Attackers of the city Tlasceltec are slain by necromancy, a blue cloud of death. This city received tribute from Montezuma? Wow.
A lot of weirdness going here — Feeders from the sky, children of darkness with hairy bodies and hands of a woman (WTF?)
It’s worth reading Brian’s complete notes on the entire anthology here.
A complete set of Swords Against Darkness in unread condition, purchased on eBay for $32
Looking beyond the Howard story, there’s a lot here to chew on for modern readers. Here’s a sampling of recent Goodreads reviews.
This is a bang-on showcase for sword and sorcery or heroic fantasy fiction. All the stories here are better than average, and the best are amazing..
The second story, “The Tale of Hauk” by Poul Anderson is one of the best heroic fantasy stories I have read. It is written in the language of the Viking sagas, has a marvelous supernatural element well grounded in the real, and characters that live and breath and make you care. Superb…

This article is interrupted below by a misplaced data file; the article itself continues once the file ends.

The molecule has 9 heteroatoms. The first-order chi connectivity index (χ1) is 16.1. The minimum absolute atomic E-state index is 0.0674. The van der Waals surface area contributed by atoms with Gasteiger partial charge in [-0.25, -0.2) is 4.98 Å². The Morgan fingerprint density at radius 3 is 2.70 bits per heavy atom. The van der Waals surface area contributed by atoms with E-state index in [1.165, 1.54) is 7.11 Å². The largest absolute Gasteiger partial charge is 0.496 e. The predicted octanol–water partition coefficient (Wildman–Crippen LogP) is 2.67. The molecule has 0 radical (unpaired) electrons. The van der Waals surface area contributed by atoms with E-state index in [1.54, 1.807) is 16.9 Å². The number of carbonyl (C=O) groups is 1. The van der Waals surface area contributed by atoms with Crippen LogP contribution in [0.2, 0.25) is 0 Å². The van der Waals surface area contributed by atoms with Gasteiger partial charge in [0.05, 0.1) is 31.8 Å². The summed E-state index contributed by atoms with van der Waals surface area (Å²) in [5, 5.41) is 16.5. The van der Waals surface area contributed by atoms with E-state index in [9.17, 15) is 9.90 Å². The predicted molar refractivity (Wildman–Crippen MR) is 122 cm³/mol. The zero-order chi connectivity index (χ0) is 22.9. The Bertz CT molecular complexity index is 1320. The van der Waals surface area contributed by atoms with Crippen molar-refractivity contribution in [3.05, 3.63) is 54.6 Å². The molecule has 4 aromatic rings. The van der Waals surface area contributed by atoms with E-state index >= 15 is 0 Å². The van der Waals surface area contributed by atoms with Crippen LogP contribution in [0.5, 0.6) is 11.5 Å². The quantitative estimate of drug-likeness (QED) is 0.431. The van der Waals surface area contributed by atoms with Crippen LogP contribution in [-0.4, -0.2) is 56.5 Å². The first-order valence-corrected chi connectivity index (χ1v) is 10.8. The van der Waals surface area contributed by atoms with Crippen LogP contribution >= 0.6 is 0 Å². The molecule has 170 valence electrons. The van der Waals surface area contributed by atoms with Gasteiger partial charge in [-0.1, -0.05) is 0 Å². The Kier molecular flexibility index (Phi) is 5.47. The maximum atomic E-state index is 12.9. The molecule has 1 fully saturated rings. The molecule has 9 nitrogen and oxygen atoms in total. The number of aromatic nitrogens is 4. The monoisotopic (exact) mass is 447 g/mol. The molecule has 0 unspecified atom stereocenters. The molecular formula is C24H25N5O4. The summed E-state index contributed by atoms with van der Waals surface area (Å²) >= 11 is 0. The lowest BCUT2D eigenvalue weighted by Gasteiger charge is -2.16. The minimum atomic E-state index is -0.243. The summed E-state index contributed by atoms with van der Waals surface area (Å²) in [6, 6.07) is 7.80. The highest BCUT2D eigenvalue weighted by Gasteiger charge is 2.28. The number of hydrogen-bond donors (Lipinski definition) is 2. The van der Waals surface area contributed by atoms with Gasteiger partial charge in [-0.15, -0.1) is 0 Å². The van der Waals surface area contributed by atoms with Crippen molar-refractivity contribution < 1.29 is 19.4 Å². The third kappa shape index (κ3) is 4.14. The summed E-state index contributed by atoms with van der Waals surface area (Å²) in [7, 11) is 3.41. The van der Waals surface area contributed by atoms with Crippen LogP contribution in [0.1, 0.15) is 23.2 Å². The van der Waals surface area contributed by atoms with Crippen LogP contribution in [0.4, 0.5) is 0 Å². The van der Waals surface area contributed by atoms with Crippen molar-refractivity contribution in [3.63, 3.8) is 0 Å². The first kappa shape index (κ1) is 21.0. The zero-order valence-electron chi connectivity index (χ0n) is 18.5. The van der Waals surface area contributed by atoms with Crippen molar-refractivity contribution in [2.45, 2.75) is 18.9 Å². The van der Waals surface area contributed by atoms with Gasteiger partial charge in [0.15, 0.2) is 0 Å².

The last story by Ramsey Campbell, “The Sustenance of Hoak” is tied with the “Tale of Hauk” for best story in this anthology for me. Dark and brooding, with a hero out of Howard, supernatural enemies that would be comfortable in a Lovecraft story, and a great dark atmosphere. Very well done.
A very strong collection… Many stories are hard to obtain elsewhere and some felt like series that never quite took off…
“The Ring of Set” was a pleasant discovery: Simon of Gitta is a wizard, but a wizard trained diversely and extensively in a range of skills (even though he gets into trouble by being an idiot). And now he’s in possession of a dangerous power source that he doesn’t entirely know how to wield. This is a character and series that merits further investigation…
Campbell’s “The Sustenance of Hoak” shares elements with Karl Edward Wagner’s Kane stories, with deep dips into horror elements and a miasma of unease. From the very start there is a sense of wrongness to Hoak, and it up to Ryre to puzzle it out. This is akin to several Conan stories but more complex and wielding menace in new and interesting ways.